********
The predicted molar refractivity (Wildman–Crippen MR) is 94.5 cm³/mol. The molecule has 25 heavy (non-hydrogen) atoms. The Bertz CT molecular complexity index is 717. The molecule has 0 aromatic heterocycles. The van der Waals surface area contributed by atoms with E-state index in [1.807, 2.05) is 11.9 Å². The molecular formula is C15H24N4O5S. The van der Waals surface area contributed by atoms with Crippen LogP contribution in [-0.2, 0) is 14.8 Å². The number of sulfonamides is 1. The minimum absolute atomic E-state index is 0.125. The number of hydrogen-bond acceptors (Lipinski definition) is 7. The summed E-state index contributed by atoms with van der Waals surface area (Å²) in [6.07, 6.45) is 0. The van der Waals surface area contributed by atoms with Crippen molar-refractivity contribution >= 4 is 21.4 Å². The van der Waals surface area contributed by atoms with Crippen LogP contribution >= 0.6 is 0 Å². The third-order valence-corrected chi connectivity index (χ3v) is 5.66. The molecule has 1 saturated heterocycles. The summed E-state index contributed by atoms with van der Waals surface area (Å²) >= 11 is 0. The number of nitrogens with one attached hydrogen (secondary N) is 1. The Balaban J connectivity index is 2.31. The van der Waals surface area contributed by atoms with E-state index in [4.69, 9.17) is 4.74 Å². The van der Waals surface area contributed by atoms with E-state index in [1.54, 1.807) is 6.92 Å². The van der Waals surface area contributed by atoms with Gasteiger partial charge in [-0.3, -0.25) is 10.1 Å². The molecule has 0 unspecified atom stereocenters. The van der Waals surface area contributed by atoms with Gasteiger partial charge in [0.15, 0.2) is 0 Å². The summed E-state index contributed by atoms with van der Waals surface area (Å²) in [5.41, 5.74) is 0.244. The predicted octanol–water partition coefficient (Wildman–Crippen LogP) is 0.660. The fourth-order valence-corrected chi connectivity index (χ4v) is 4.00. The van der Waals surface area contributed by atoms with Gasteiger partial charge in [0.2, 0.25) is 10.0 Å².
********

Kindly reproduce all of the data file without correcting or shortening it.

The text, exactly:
The predicted molar refractivity (Wildman–Crippen MR) is 94.5 cm³/mol. The molecule has 25 heavy (non-hydrogen) atoms. The Bertz CT molecular complexity index is 717. The molecule has 0 aromatic heterocycles. The van der Waals surface area contributed by atoms with E-state index in [1.807, 2.05) is 11.9 Å². The molecular formula is C15H24N4O5S. The van der Waals surface area contributed by atoms with Crippen LogP contribution in [-0.2, 0) is 14.8 Å². The number of sulfonamides is 1. The minimum absolute atomic E-state index is 0.125. The number of hydrogen-bond acceptors (Lipinski definition) is 7. The summed E-state index contributed by atoms with van der Waals surface area (Å²) in [6.07, 6.45) is 0. The van der Waals surface area contributed by atoms with Crippen molar-refractivity contribution >= 4 is 21.4 Å². The van der Waals surface area contributed by atoms with Crippen LogP contribution >= 0.6 is 0 Å². The third-order valence-corrected chi connectivity index (χ3v) is 5.66. The molecule has 1 saturated heterocycles. The summed E-state index contributed by atoms with van der Waals surface area (Å²) >= 11 is 0. The number of nitrogens with one attached hydrogen (secondary N) is 1. The Balaban J connectivity index is 2.31. The van der Waals surface area contributed by atoms with E-state index in [4.69, 9.17) is 4.74 Å². The van der Waals surface area contributed by atoms with E-state index in [1.54, 1.807) is 6.92 Å². The van der Waals surface area contributed by atoms with Gasteiger partial charge in [-0.3, -0.25) is 10.1 Å². The molecule has 0 unspecified atom stereocenters. The van der Waals surface area contributed by atoms with Gasteiger partial charge in [0.15, 0.2) is 0 Å². The summed E-state index contributed by atoms with van der Waals surface area (Å²) in [5.41, 5.74) is 0.244. The predicted octanol–water partition coefficient (Wildman–Crippen LogP) is 0.660. The fourth-order valence-corrected chi connectivity index (χ4v) is 4.00. The van der Waals surface area contributed by atoms with Gasteiger partial charge in [0.2, 0.25) is 10.0 Å².